‘James Bond of Philanthropy’ Gives Away the Last of His Fortune (LINK)
Related book: The Billionaire Who Wasn't: How Chuck Feeney Secretly Made and Gave Away a Fortune
One Man’s Quest to Change the Way We Die [H/T Tim Ferriss, who also interviewed B.J. Miller HERE.] (LINK)
How B.J. Miller, a doctor and triple amputee, used his own experience to pioneer a new model of palliative care at a small, quirky hospice in San Francisco.
The Two Types of Knowledge in the World - by Ben Carlson (LINK)

10 Qualities of Great Investors - by Vishal Khandelwal (LINK)

Five Good Questions for Martin Ford about his book Rise of the Robots (video) (LINK)

The Seven Stages Of Robot Replacement - by Kevin Kelly [H/T The Browser] (LINK)
Related book: The Inevitable
Exponent Podcast: Episode 099 — Fate Has a Sense of Irony (LINK)
Ben and James discuss Amazon Alexa and the history of operating systems
Tendrils of Mess in our Brains - by Sarah Perry (LINK)

Investing thought of the day:
"So how do you really understand and gain that great insight? Pick one business. Any business. And truly understand it. I tell my interns to work through this exercise – imagine a distant relative passes away and you find out that you have inherited 100% of a business they owned. What are you going to do about it? That is the mentality to take when looking at any business. I strongly encourage you to start and understand one business, inside out. That is better than any training possible. It does not have to be a great business, it could be any business. You need to be able to get a feel for how you would do as a 100% owner. If you can do that, you will have a tremendous leg up against the competition. Most people don’t take that first concept correctly and it is quite sad. People view it as a piece of paper and just trade because it is easy to trade. But if it was a business you inherited, you would not be trading. You would really seek out knowledge on how it should be run, how it works. If you start with that, you will eventually know how much that business is worth." -Li Lu (from back in 2010)

Thursday, January 5, 2017


"We cannot know what the future holds, and history cannot tell us. But awareness of that limitation is a key lesson in itself. Mastering it increases our likelihood of investment success." -Howard Marks

Looking for Easy Games: How Passive Investing Shapes Active Management - by Michael Mauboussin, et al. (LINK)

Kyle Bass’s Hayman Capital Rides Bond-Rout Bet to 24.8% Gain for 2016 (LINK)

Venkatesh Rao Interview with Real Vision Television (video) (LINK)

Becoming Michael Lewis - by Walter Isaacson (LINK)
Related book: The Undoing Project
Freakonomics Radio (podcast): The Men Who Started a Thinking Revolution (LINK)
Starting in the late 1960s, the Israeli psychologists Amos Tversky and Danny Kahneman began to redefine how the human mind actually works. Michael Lewis's new book The Undoing Project explains how the movement they started -- now known as behavioral economics -- has had such a profound effect on academia, governments, and society at large.

Wednesday, January 4, 2017


"He who sees the past as surprise-free is bound to have a future full of surprises." -Amos Tversky (via The Undoing Project)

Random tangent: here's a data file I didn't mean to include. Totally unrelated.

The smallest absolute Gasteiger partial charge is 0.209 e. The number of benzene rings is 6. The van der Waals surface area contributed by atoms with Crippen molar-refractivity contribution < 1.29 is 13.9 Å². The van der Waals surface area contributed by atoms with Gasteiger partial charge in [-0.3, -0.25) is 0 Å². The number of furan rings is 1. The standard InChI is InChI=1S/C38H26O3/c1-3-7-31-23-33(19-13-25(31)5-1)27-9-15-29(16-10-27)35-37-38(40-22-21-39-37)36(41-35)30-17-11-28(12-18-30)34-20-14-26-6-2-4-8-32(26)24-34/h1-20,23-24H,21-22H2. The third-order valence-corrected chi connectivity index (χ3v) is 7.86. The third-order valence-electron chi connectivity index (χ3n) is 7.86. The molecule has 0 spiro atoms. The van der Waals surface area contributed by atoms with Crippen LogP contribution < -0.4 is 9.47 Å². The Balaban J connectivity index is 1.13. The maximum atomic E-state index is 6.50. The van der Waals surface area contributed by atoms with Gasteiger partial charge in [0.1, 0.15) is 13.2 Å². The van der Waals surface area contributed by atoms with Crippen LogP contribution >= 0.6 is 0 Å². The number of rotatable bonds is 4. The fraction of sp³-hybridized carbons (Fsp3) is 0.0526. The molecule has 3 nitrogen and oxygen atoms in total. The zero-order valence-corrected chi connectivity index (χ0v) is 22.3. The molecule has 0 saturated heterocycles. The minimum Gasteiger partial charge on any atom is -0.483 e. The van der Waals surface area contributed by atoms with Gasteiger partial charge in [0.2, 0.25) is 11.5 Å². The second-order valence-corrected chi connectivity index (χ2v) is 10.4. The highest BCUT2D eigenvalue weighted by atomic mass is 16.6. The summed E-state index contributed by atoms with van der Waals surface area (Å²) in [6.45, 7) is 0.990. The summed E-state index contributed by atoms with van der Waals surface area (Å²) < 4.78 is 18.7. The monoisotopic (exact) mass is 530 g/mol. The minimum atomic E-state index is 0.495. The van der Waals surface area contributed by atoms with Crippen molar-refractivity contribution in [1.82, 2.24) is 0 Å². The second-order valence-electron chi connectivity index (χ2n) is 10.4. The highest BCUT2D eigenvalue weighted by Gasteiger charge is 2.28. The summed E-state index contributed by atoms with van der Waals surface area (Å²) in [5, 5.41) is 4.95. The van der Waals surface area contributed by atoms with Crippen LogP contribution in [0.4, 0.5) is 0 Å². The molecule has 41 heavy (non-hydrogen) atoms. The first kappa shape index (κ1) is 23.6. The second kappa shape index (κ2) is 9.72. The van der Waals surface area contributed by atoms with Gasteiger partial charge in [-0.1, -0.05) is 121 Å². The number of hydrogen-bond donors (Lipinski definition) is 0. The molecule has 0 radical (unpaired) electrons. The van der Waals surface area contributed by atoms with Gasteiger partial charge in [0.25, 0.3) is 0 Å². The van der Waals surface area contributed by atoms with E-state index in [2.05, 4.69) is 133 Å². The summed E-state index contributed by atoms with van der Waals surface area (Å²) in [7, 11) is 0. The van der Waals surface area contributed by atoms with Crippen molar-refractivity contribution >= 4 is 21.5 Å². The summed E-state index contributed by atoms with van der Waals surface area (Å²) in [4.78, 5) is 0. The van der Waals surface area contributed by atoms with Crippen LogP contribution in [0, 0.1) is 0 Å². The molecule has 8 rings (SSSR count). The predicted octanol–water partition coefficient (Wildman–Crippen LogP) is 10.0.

Video trailer for the HBO Documentary "Becoming Warren Buffett" [H/T Linc] (LINK)

Farnam Street: George Marshall’s 1920 Letter on True Leadership (LINK)
Related book: George C. Marshall: Interviews and Reminiscences (or online transcripts HERE)
Valuation and investment analysis - by John Hempton (LINK)

When do you average down? - by John Hempton (LINK)

Alexa: Amazon's Operating System - by Ben Thompson (LINK)

An interview with Robert Shiller [H/T ValueWalk] (LINK)

Exxon Mobil Cashes Out Ex-CEO Tillerson Ahead of Confirmation Hearings (LINK)

The Fake and Distorted News Epidemic and Bridgewater's Recent Experience With The Wall Street Journal - by Ray Dalio (LINK)

Billionaire Hedge-Fund Manager Ties W.S.J. to “Fake” News Epidemic (LINK)

TED Talk - Adam Grant: Are you a giver or a taker? (LINK)
Related book: Give and Take
16 Things You Didn’t Know About Avocados [H/T The Browser] (LINK)

Steven Pinker on The Second Law Of Thermodynamics [H/T The Browser] (LINK) [You can see all responses to the Edge annual question HERE.]

Tuesday, January 3, 2017

Buying right and holding on, and trading vs. investing

Sanjay Bakshi's blog post, after attending a lunch with Charlie Munger, reminded me of Thomas Phelps' advice in his book, 100 to 1 in the Stock Market, of buying right and holding on. It's advice he gives throughout the book, with the excerpt below being one example:
The investor trying to buy right and hold on could buy as many different stocks as appealed to him. The difference is not in the focussing of investment money but in the intent of the buyer. The trader believes that in a swift-moving, rapidly changing world, with visibility always limited, he can make a series of commitments with better chance of success than trying to decide which companies will do well for the next twenty years. The investor dedicated to buying right and holding on picks managements, products, and processes he thinks able to cope with the unforeseeable as it hoves into view. 

Monday, January 2, 2017


"I've always felt ideas were a dime a dozen. If you had one that didn't work out, you should not fight too hard to save it, just go find another." -Danny Kahneman (via The Undoing Project)

Charlie Munger on the Paradox in Hold vs. Buy Decisions in Long Term Investing - by Sanjay Bakshi (LINK)

A Half-Dozen Ways to Look at the Unit Economics of a Business - by Tren Griffin (LINK)

To Be a Great Investor, Worry More About Being Wrong Than Right - by Jason Zweig (LINK)

Inequality and Skin in the Game - by Nassim Nicholas Taleb (LINK)

Mohnish Pabrai's Interview with BTVi about markets and commodities (video) (LINK)

Mutual Fund Observer, January 2017 (LINK)

a16z Podcast: The Movement of Money (LINK)

a16z Podcast: New Year, New Horizons: Pluto! (LINK)